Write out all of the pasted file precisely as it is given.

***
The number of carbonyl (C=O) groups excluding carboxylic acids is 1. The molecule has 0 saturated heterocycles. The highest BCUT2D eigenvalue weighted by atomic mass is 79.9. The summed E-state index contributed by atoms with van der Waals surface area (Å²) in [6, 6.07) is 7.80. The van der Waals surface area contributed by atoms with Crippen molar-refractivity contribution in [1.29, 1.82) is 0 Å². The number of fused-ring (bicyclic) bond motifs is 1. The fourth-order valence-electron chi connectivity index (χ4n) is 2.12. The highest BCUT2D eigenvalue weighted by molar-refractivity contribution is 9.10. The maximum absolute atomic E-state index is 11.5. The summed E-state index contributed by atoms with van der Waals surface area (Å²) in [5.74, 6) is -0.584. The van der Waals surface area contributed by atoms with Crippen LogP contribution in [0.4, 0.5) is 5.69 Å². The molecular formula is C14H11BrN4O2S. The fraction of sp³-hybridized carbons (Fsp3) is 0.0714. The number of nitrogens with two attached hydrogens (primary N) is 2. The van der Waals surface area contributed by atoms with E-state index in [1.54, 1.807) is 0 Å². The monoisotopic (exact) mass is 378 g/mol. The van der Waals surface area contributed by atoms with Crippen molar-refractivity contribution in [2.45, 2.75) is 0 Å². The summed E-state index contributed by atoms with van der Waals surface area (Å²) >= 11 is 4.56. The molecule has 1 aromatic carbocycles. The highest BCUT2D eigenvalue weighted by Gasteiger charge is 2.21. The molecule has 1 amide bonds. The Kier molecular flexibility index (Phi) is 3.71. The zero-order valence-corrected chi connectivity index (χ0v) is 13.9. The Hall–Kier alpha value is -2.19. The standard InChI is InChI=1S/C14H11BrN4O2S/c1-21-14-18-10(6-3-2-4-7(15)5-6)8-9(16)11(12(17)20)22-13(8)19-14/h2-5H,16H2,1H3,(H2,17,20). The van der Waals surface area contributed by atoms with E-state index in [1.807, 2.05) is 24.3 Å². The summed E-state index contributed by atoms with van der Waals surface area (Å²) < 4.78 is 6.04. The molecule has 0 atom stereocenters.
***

The number of carbonyl (C=O) groups excluding carboxylic acids is 1. The molecule has 0 saturated heterocycles. The highest BCUT2D eigenvalue weighted by atomic mass is 79.9. The summed E-state index contributed by atoms with van der Waals surface area (Å²) in [6, 6.07) is 7.80. The van der Waals surface area contributed by atoms with Crippen molar-refractivity contribution in [1.29, 1.82) is 0 Å². The number of fused-ring (bicyclic) bond motifs is 1. The fourth-order valence-electron chi connectivity index (χ4n) is 2.12. The highest BCUT2D eigenvalue weighted by molar-refractivity contribution is 9.10. The maximum absolute atomic E-state index is 11.5. The summed E-state index contributed by atoms with van der Waals surface area (Å²) in [5.74, 6) is -0.584. The van der Waals surface area contributed by atoms with Crippen LogP contribution in [0.4, 0.5) is 5.69 Å². The molecular formula is C14H11BrN4O2S. The fraction of sp³-hybridized carbons (Fsp3) is 0.0714. The number of nitrogens with two attached hydrogens (primary N) is 2. The van der Waals surface area contributed by atoms with E-state index in [1.54, 1.807) is 0 Å². The monoisotopic (exact) mass is 378 g/mol. The van der Waals surface area contributed by atoms with Crippen molar-refractivity contribution in [2.45, 2.75) is 0 Å². The summed E-state index contributed by atoms with van der Waals surface area (Å²) >= 11 is 4.56. The molecule has 1 aromatic carbocycles. The highest BCUT2D eigenvalue weighted by Gasteiger charge is 2.21. The molecule has 1 amide bonds. The Kier molecular flexibility index (Phi) is 3.71. The zero-order valence-corrected chi connectivity index (χ0v) is 13.9. The Hall–Kier alpha value is -2.19. The standard InChI is InChI=1S/C14H11BrN4O2S/c1-21-14-18-10(6-3-2-4-7(15)5-6)8-9(16)11(12(17)20)22-13(8)19-14/h2-5H,16H2,1H3,(H2,17,20). The van der Waals surface area contributed by atoms with E-state index in [1.807, 2.05) is 24.3 Å². The summed E-state index contributed by atoms with van der Waals surface area (Å²) < 4.78 is 6.04. The molecule has 0 atom stereocenters.